In most countries the mentally ill are in hospitals or, as has been increasingly common in the U.S. since the 1960s, on the streets, fending for themselves, or in jail. According to Colors, the Los Angeles County Jail is home to 2,800 mentally ill individuals, and more than 315,000 prison inmates in the United States are mentally ill. Belgium has an innovative foster parent system in which patients are incorporated into families, while Ivory Coast has the most startling, and starkly inhumane, approach: according to Colors, "madness is believed to be caused by spirits that take over the body. To drive these spirits out, those considered mentally ill and dangerous are chained to trees, prayed over every day, regularly beaten and given little food."

The afflicted villagers are sometimes left there for years. Leonie, 19, laughs and says, "Hit me on the head, I'm bad, I'm bad." Basile, 30, has been chained to a root in the ground for six months. "I've lost my mind," he says. And hunched-over Augustin, 44, explains, "I can hardly stand up because my back hurts so much. I was chained for 12 years. I'm here because I've studied too much, I have too much knowledge."

But, Colors reveals, an angel has come to Ivory Coast's hell on earth in the person of Gregoire Ahongbonon, and his mission is to release the ill from their chains. "In almost every village," Ahongbonon tells Colors, "there is a person chained up ... The family often chains them out of ignorance." When Ahongbonon frees one of the afflicted, he first hugs them before the entire village (as madness is considered contagious by the villagers), then gives them a haircut, a manicure and bathes them. Later, he assigns them jobs, gives them freedom to move around one of his six welcoming centers and even lends them his car.

Ahongbonon trenchantly puts the barbaric Ivory Coast methods in perspective when he points out that the conditions in modern mental hospitals can also be crude and brutal. "You know, in so-called developed countries," he says, "the solution isn't much better. I've seen your hospitals. You lock patients into rooms, drugged to the eyeballs: It's not much different from chaining them to a tree."

Colors has always been the product of a peculiar marriage of social conscience, photojournalism and fashion marketing. (Though No. 47 carries no references to Benetton, except in the fine print, there are about a dozen pages of advertising, mostly from apparel companies.) The rap from Colors' detractors has been that it's sensationalistic -- marketing masquerading as socially relevant journalism. In Salon's 1999 obituary on Kalman, Matthew Haber wrote, "The magazine he created existed to promote a multinational corporation's brand identity and an expansive, multi-ethnic philosophy. It pushed boundaries in terms of its editorial emphasis on politics, and it pushed design to the point of post-literacy by making words secondary to images."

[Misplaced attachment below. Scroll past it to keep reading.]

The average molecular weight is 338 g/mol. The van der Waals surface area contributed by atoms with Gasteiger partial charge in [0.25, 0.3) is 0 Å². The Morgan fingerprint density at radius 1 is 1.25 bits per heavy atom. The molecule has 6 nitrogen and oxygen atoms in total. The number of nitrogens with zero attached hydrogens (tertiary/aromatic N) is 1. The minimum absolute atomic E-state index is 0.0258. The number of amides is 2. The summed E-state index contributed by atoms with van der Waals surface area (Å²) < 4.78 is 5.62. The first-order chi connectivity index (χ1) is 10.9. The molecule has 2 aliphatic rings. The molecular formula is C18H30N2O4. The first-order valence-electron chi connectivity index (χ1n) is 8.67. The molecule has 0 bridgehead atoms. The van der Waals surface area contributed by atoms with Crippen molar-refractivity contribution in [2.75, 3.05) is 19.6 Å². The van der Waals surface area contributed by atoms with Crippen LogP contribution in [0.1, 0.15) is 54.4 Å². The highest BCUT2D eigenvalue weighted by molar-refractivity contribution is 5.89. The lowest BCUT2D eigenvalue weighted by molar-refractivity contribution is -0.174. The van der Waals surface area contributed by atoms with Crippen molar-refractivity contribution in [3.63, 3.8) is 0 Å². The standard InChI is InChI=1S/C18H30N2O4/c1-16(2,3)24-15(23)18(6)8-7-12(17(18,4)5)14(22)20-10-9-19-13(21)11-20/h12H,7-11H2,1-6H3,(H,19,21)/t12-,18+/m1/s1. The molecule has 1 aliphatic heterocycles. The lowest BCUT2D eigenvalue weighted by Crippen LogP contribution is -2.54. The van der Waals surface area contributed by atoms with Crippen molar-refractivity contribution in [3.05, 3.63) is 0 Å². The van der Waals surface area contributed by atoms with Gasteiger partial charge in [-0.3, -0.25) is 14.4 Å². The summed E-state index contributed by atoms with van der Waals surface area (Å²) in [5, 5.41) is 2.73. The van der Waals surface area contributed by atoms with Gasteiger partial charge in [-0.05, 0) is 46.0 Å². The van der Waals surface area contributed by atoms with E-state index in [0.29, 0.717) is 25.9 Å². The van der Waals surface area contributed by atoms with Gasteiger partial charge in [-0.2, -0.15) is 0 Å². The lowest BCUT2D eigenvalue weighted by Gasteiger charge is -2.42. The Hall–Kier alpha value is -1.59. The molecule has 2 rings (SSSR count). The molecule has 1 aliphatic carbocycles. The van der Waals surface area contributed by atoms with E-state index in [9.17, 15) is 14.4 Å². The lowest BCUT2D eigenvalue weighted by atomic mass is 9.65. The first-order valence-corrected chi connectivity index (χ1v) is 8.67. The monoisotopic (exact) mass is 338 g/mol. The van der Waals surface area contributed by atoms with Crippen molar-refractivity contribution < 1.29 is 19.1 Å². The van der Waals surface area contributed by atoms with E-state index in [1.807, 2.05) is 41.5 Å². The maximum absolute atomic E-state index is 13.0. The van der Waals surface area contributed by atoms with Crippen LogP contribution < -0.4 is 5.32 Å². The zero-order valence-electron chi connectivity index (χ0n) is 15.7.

That's true, and Colors is no doubt an effective marketing device for the Benetton Corp., but the company -- at least in the "Madness" issue -- has made itself all but invisible. What's left is a masterwork of photojournalism with little intrusion by advertising. The essay achieves terrific momentum over its 90-plus pages. Given the quality the magazine often attains, Benetton's motives for producing Colors seem irrelevant.

Indeed, the squabble over Benetton's motives reminds me of a story I worked on more than a decade ago when New York hotel magnate Leona Helmsley was everywhere being demonized for her bad behavior. She was less popular than Cruella DeVille. Here in San Francisco, Helmsley's company owned a large apartment complex from which a woman, a longtime tenant with health problems, was about to be evicted. When Helmsley got wind of it (and after the media had also gotten wind of it), she immediately canceled the eviction. In an interview about the matter with an official of the San Francisco Sheriff's Department, who would have had to enforce the eviction, I questioned Helmsley's motive. "But really," I said to the official, "why do you think she did it?"

"It doesn't matter why she did it," he said. "She did the right thing. That's all that matters."

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The photographers whose work appears in Colors No. 47 are: Georgi Bogdanov, Boris Missirkov (Albania); Ingvar Kenne (Australia); Raymond Wouda (Belgium); Juliana Stein (Brazil); Adam Broomberg, Oliver Chanarin (Cuba and Italy); Stefan Ruiz (Cuba); James Mollison (Ivory Coast); Dave Southwood (South Africa); Emily Mott (USA).

By Douglas Cruickshank

Douglas Cruickshank is a senior writer for Salon. For more articles by Cruickshank, visit his archive.